The next clean-energy cause
Ever since the 1973 oil embargo, America has searched for the energy equivalent of Cinderella.
It has subsidized and encouraged various renewable technologies. But each has faded, unable to compete in the marketplace.
Will wind power be different?
Initial signs are encouraging. The industry had its best year last year, installing nearly 2,600 megawatts of new wind capacity around the world - up 66 percent over the year before. Some 38,700 wind turbines span the globe.
The United States easily has enough wind to provide one-fifth of its own electric needs. North Dakota and its five surrounding states offer so much wind potential that researchers call the area "the Saudi Arabia of wind power."
And advanced technology has so boosted wind- turbine efficiency that a well-situated wind farm can generate power for 4 to 6 cents per kilowatt-hour. That's cheaper than coal, nuclear, hydropower - everything, in fact, but natural gas.
And there's the rub.
A relative newcomer, gas-fired, combined cycle plants can produce electricity at 3 cents per kilowatt-hour. They're easy to locate and fast to build, and they produce less pollution than coal-fired plants. And there's plenty of natural gas available at least for several decades.
If fossil fuels can provide cheap and ever cleaner energy, some critics ask, why should the US continue to subsidize more expensive alternatives, like wind?
"Stop throwing good money after bad," writes Robert Bradley, president of the Institute for Energy Research in Houston and adjunct scholar of the Cato Institute in Washington. "Once again, the lesson has been learned the hard way that government invariably picks losers, the market picks winners, and 'infant industries' requiring government favor have trouble growing up."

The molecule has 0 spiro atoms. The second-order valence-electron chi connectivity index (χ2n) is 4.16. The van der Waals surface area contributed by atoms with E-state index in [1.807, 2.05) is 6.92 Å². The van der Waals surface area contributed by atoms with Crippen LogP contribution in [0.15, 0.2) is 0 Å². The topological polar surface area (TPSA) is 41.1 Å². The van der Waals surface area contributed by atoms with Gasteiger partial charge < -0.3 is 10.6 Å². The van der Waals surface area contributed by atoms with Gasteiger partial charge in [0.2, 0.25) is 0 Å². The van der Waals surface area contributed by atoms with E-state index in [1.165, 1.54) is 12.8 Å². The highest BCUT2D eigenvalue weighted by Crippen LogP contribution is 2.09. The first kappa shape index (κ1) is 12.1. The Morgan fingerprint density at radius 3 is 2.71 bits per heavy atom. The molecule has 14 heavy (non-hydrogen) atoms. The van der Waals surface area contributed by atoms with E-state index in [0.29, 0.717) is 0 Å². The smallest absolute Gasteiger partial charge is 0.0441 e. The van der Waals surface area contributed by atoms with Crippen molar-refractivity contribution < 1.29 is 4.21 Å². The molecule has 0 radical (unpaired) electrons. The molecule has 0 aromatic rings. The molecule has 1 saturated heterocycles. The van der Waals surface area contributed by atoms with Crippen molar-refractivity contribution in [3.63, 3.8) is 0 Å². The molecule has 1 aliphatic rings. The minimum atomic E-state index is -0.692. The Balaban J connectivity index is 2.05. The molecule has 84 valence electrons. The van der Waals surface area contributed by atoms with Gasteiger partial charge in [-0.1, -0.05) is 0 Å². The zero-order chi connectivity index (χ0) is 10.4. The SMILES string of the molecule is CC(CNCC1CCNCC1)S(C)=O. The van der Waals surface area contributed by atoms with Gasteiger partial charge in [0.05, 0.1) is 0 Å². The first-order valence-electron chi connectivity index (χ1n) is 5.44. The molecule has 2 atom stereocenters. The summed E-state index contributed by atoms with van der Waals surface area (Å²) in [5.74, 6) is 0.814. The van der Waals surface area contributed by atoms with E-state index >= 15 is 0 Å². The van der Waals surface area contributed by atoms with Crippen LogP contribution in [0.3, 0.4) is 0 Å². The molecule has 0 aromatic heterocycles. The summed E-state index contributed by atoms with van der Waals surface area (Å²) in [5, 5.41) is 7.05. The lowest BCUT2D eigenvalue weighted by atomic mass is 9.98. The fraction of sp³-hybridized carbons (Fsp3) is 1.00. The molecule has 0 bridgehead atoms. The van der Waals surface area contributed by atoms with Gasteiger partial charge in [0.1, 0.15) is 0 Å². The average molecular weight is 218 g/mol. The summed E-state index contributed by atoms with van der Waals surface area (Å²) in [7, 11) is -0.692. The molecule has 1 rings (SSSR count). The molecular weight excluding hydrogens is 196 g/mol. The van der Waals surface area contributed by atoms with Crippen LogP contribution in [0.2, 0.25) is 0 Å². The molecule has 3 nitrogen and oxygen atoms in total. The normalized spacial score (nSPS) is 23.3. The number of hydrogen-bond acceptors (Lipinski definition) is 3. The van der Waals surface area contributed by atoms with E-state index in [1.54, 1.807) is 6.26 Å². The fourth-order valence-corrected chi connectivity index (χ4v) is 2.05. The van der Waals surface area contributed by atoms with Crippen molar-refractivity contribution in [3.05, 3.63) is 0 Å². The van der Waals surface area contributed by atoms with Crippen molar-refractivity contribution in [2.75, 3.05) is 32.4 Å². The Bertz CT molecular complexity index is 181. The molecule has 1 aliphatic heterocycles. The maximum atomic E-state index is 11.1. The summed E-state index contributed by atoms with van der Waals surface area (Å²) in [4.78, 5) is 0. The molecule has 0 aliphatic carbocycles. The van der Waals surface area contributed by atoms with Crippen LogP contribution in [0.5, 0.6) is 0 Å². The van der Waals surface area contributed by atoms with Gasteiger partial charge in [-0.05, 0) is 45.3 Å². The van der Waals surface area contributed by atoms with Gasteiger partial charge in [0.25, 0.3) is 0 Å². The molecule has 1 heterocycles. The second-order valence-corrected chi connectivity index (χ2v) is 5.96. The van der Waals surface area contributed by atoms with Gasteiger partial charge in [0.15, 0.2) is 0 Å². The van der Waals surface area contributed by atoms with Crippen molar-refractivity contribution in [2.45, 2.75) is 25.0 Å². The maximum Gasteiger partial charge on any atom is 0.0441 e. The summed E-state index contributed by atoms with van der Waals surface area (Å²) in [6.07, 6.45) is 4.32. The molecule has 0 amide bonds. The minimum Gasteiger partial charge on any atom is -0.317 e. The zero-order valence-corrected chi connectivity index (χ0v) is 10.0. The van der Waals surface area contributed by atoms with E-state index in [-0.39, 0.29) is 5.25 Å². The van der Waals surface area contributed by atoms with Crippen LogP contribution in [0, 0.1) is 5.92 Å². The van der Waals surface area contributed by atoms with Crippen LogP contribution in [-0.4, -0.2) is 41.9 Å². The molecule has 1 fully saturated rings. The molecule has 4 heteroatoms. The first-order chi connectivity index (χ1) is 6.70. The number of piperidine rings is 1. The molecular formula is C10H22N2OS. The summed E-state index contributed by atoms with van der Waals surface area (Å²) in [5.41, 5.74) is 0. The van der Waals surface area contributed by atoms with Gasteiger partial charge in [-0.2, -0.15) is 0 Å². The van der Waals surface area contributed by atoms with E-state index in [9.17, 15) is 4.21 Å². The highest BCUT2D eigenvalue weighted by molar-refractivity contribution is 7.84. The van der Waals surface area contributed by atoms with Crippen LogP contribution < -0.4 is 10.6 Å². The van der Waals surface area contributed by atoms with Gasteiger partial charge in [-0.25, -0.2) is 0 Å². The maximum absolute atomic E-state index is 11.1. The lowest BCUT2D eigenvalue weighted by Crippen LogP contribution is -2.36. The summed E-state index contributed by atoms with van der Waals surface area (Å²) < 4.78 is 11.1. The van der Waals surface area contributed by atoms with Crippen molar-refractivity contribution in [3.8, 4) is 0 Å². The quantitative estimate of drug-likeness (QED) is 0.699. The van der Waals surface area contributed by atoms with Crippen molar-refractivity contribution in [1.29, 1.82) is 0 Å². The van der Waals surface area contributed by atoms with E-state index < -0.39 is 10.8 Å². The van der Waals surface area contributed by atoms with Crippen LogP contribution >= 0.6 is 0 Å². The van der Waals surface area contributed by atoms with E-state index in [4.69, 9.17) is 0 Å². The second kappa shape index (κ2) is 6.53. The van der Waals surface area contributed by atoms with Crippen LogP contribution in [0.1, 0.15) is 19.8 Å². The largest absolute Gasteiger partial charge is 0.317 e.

And renewables aren't completely eco-friendly either, he notes.
Wind turbines in Altamont Pass, Calif., are killing red-tail hawks and endangered golden eagles. Solar-panel manufacturing uses toxic materials such as cadmium.
It's not that simple, renewable- energy advocates respond. Sure, renewable energy has environmental draw- backs. That is why many environmentalists have stopped supporting hydropower, which supplies more than one-tenth of the nation's electricity, but also transforms rivers and can kill fish.
Nevertheless, most renewables create far less global warming than fossil-fuel use, they point out.
Fossil fuels also receive heavy federal subsidies (through tax credits for depletion allowances, for example). And there's no guarantee they'll remain cheap.
At some point early next century, production of those fuels will peak and begin to decline.
So subsidizing alternatives makes sense, advocates argue.
The main federal subsidy for renewable energy - a 1.5 cent per kilowatt-hour tax credit - ran out June 30. But Congress and the White House appear ready to restore it after they approve a budget. Most wind projects have been delayed until the credit reappears.
"We just need to remember what it is about renewables that we like," says Susan Hock, wind-energy technology manager at the National Renewable Energy Laboratory in Golden, Colo. "They don't have any emissions. We don't have to import fuel. We can get electricity without relying on any other nation. We should be willing to pay for that."
(c) Copyright 1999. The Christian Science Publishing Society